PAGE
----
Jeff Huskey, administrator of Clay County Memorial Hospital, introduced commissioners to a new system of federal funding Monday that, if successful, could result in the construction of a Hospice center at the hospital.
Huskey said the federal government has put aside $5 billion to be dispersed among healthcare providers in Texas who are participants in the 1115 Waiver for Medicaid. Huskey said the 1115 Waiver will fund brick-and-mortar projects and sees the opportunity for a Hospice Center with 4-8 beds. Cost to construct the facility would run between $800,000 and $1 million, and would be located were the Schick house once stood.
Huskey said the Hospital Foundation has discussed the possibility of a Hospice Center, and hopes to raise a portion of the funds through donations. Huskey has also been in informal talks with Hospice of Wichita Falls, the only inpatient Hospice in the Wichita Falls area. Huskey said Hospice of Wichita Falls was open to sending overflow to Clay County.
The hospital now receives Medicaid funding through an Upper Payment Limit, or UPL, plan, which pays approximately 38 cents in addition to every dollar submitted to the state.
The 1115 Waiver will work in much the same way, said Huskey, except that it will pay the hospital an additional 40 cents for every dollar submitted and payments from the state will go directly to CCMH instead of through a larger hospital acting as an intermediary.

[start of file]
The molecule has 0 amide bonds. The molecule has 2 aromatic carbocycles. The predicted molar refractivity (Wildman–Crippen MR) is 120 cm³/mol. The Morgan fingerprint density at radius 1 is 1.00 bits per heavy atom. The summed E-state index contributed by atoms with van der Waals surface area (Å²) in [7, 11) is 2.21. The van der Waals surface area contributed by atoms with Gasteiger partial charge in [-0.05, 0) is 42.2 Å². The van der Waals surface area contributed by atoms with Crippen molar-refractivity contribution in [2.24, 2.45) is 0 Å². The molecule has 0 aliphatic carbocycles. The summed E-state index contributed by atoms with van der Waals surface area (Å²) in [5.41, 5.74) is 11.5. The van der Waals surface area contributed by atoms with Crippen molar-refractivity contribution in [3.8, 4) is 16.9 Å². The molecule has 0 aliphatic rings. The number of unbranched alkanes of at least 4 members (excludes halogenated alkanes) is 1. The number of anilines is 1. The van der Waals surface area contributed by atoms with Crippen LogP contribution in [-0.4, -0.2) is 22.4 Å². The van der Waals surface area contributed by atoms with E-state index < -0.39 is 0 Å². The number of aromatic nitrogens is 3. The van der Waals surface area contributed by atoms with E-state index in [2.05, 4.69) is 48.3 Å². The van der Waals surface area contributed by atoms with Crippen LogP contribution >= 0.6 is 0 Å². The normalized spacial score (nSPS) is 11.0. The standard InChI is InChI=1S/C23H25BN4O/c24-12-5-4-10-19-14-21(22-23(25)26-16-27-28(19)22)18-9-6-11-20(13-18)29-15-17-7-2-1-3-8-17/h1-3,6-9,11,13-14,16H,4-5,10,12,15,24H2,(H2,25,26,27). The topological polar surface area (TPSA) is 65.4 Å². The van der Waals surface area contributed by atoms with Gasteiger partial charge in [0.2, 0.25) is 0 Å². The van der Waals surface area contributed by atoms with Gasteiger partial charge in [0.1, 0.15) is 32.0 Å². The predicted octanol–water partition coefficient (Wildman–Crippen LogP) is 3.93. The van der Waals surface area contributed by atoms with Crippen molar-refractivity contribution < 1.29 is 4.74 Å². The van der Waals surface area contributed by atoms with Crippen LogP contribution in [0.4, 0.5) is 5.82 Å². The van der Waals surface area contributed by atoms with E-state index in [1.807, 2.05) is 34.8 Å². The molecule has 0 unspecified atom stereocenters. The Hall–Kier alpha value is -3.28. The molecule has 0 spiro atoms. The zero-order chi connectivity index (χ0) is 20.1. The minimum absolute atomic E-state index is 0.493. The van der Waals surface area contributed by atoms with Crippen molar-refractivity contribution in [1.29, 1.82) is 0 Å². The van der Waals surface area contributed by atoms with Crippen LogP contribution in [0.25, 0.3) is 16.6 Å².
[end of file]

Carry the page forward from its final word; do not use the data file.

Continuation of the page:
Huskey said the 1115 Waiver would allow the hospital to give more care to patients, especially as Medicaid is replaced with managed care.
A problem faced by the hospital is that the plan requires participants to submit operating budgets for the next five years.
Huskey also said the plan will not work without the county. Clay County already contracts with the hospital for medical calls at the jail and with the EMS, as well as indigent care.
Huskey’s presentation to commissioners was for information only and no action was taken.